Open Educational Resources (OER) are learning, teaching and research materials available in a variety of formats such as textbooks, courses, journals, multimedia and more. These resources fall under flexible open licensing and are accessible for anyone to use at no cost.
"OER (Open Educational Resources) Introduction II" by Brendan Walsh is licensed under CC BY.
The term “Open Content” describes any copyrightable work that is licensed in a manner that provides users with free and perpetual permission to engage in the 5 R activities:
This material was modified from Defining the "Open" in Open Content and Open Educational Resources by David Wiley, which was published under CC BY 4.0
OER are made available under open licenses, which grant permission to use them within the terms of those licenses. In this guide, we focus on Creative Commons, which is the most popular open licensing system.
Creative Commons (CC) licenses - opens in a new window are public copyright licenses that enable the free distribution of a copyrighted work. Creators use CC licenses when they want to give people the right to share, use, and build upon a work that they have created. The licenses also protect the people who use or redistribute that creator’s work from concerns of copyright infringement, as long as they abide by the conditions that are specified in the license.
Creative Commons licensed works can include text, images, video, audio, and more. You can use these works in a variety of ways, from personal uses such as posters, to public uses such as videos on YouTube. To know what you can do with a work, you have to look at the CC license type under which it is published.
There are seven main Creative Commons licenses. Each license grants users permission to use works in specific ways. In order from most open to least open, the Creative Commons licenses are as follows:
For more information on the terms and conditions associated with CC licensed material, please visit the Creative Commons FAQ for Licensees.
Other than the Public Domain license, all Creative Commons licenses require an attribution when you use works to which they apply, unless the creator says otherwise. The attribution should appear with the work, in a manner that is reasonable for the medium (e.g. on a credits list on a website, or a credits slide in a video).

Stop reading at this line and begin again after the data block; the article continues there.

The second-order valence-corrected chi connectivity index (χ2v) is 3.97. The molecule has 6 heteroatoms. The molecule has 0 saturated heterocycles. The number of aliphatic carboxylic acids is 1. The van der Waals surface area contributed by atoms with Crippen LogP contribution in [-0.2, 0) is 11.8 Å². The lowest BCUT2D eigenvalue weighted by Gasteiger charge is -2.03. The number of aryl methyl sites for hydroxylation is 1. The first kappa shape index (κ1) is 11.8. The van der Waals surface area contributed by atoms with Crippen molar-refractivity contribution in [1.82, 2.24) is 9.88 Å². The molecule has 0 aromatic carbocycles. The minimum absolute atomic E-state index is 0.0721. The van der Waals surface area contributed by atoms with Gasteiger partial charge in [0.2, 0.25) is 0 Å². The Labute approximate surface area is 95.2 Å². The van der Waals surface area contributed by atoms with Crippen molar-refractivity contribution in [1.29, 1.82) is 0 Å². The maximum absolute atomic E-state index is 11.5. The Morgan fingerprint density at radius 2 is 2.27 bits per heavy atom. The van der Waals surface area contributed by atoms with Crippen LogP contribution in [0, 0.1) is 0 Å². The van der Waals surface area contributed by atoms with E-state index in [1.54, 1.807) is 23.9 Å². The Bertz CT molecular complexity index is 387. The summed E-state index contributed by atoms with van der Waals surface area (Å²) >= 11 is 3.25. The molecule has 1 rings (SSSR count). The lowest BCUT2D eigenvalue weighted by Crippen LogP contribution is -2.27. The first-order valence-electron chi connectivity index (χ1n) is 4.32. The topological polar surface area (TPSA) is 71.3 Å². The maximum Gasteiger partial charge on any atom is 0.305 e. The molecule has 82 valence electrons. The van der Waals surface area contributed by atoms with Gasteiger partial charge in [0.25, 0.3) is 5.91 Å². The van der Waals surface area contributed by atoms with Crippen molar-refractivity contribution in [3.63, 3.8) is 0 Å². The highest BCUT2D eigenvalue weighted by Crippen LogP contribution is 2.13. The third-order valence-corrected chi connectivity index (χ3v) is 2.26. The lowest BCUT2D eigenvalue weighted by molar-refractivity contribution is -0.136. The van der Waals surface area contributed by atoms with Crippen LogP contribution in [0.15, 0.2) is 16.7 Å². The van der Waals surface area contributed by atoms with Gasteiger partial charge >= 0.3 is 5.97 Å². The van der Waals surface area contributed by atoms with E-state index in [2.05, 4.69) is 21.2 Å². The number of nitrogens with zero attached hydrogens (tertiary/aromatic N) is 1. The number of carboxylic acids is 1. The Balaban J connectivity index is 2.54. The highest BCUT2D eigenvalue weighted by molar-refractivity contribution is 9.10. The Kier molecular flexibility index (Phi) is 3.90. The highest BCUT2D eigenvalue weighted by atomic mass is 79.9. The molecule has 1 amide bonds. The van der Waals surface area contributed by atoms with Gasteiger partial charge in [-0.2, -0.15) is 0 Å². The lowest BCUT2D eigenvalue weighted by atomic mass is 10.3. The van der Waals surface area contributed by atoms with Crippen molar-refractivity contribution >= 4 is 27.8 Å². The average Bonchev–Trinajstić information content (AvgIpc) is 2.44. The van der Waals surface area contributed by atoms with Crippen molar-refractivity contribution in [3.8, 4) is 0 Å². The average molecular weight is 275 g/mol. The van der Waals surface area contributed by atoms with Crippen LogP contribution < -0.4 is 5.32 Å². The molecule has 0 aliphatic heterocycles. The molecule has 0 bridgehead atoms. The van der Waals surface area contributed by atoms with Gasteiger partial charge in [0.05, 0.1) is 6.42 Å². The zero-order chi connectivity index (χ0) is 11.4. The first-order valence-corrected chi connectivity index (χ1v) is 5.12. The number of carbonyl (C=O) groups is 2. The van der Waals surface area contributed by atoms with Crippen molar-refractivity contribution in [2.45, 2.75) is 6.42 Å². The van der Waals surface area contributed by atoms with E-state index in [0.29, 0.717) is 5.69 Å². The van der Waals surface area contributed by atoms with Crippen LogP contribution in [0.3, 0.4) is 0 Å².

CC Licenses have flexible standards for attribution, so there is not an exact format to follow, however, you need to include the important information. Use the technique below as a best practice when building your own attributions.
A typical attribution would look like this: “Title by Author is licensed under CC License Type.” Each element of the attribution links to the relevant page: the title links to the source page, the author’s name links to their profile page, and the license type links to license page.
If the creator has specific attribution instructions, structure your attribution in the way that they specify. If there is a copyright notice for the material, you must keep it intact and include it in the attribution, e.g. "This document contains content adapted from the Autodesk® Maya® Help opens in a new tab, available under CC BY NC SA 3.0 opens in a new tab. Copyright © Autodesk, Inc."
When you modify content to create something new, you have created something called a derivative work. In addition to the original attribution, the attribution for your derivative work requires the following additional information:
An attribution for a derivative work would look like this: This work, “New Title” is a derivative of “Title” by Author and used under CC License Type. “New Title” is licensed under CC License Type by My Name.
E.g. This work, “Donut Faces”, is a derivative of “Donuts opens in a new tab” by Ferry Sitompul opens in a new tab is licensed under CC BY 2.0. opens in a new tab “Donut Faces” is licensed under CC BY NC 4.0 opens in a new tab by AC Library.
Complete these training modules to learn about OER. The modules explain OER, how you can use them, and how to properly attribute what you use.